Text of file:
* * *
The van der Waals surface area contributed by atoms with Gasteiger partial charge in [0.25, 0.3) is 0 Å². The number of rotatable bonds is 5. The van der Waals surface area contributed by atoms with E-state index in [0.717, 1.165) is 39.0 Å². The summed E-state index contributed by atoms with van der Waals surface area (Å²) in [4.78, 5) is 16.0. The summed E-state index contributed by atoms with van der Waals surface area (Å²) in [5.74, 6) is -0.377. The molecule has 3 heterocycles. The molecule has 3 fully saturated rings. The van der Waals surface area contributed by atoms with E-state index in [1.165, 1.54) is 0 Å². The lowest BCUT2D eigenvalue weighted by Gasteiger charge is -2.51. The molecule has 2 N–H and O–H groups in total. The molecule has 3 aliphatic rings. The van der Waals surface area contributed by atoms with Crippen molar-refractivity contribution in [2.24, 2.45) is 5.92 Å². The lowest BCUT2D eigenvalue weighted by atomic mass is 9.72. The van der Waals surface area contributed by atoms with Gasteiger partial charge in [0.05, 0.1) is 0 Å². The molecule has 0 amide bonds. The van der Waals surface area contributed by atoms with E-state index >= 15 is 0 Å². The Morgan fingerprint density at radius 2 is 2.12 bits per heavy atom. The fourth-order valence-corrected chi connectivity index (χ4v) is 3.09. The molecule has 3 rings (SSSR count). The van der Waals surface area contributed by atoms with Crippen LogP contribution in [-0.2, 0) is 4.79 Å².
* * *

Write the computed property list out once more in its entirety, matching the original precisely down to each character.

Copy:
The van der Waals surface area contributed by atoms with Gasteiger partial charge in [0.25, 0.3) is 0 Å². The number of rotatable bonds is 5. The van der Waals surface area contributed by atoms with E-state index in [0.717, 1.165) is 39.0 Å². The summed E-state index contributed by atoms with van der Waals surface area (Å²) in [4.78, 5) is 16.0. The summed E-state index contributed by atoms with van der Waals surface area (Å²) in [5.74, 6) is -0.377. The molecule has 3 heterocycles. The molecule has 3 fully saturated rings. The van der Waals surface area contributed by atoms with E-state index in [1.165, 1.54) is 0 Å². The lowest BCUT2D eigenvalue weighted by Gasteiger charge is -2.51. The molecule has 2 N–H and O–H groups in total. The molecule has 3 aliphatic rings. The van der Waals surface area contributed by atoms with Crippen molar-refractivity contribution in [2.24, 2.45) is 5.92 Å². The lowest BCUT2D eigenvalue weighted by atomic mass is 9.72. The van der Waals surface area contributed by atoms with Gasteiger partial charge in [0.05, 0.1) is 0 Å². The molecule has 0 amide bonds. The van der Waals surface area contributed by atoms with E-state index >= 15 is 0 Å². The Morgan fingerprint density at radius 2 is 2.12 bits per heavy atom. The fourth-order valence-corrected chi connectivity index (χ4v) is 3.09. The molecule has 3 rings (SSSR count). The van der Waals surface area contributed by atoms with Crippen LogP contribution in [-0.2, 0) is 4.79 Å².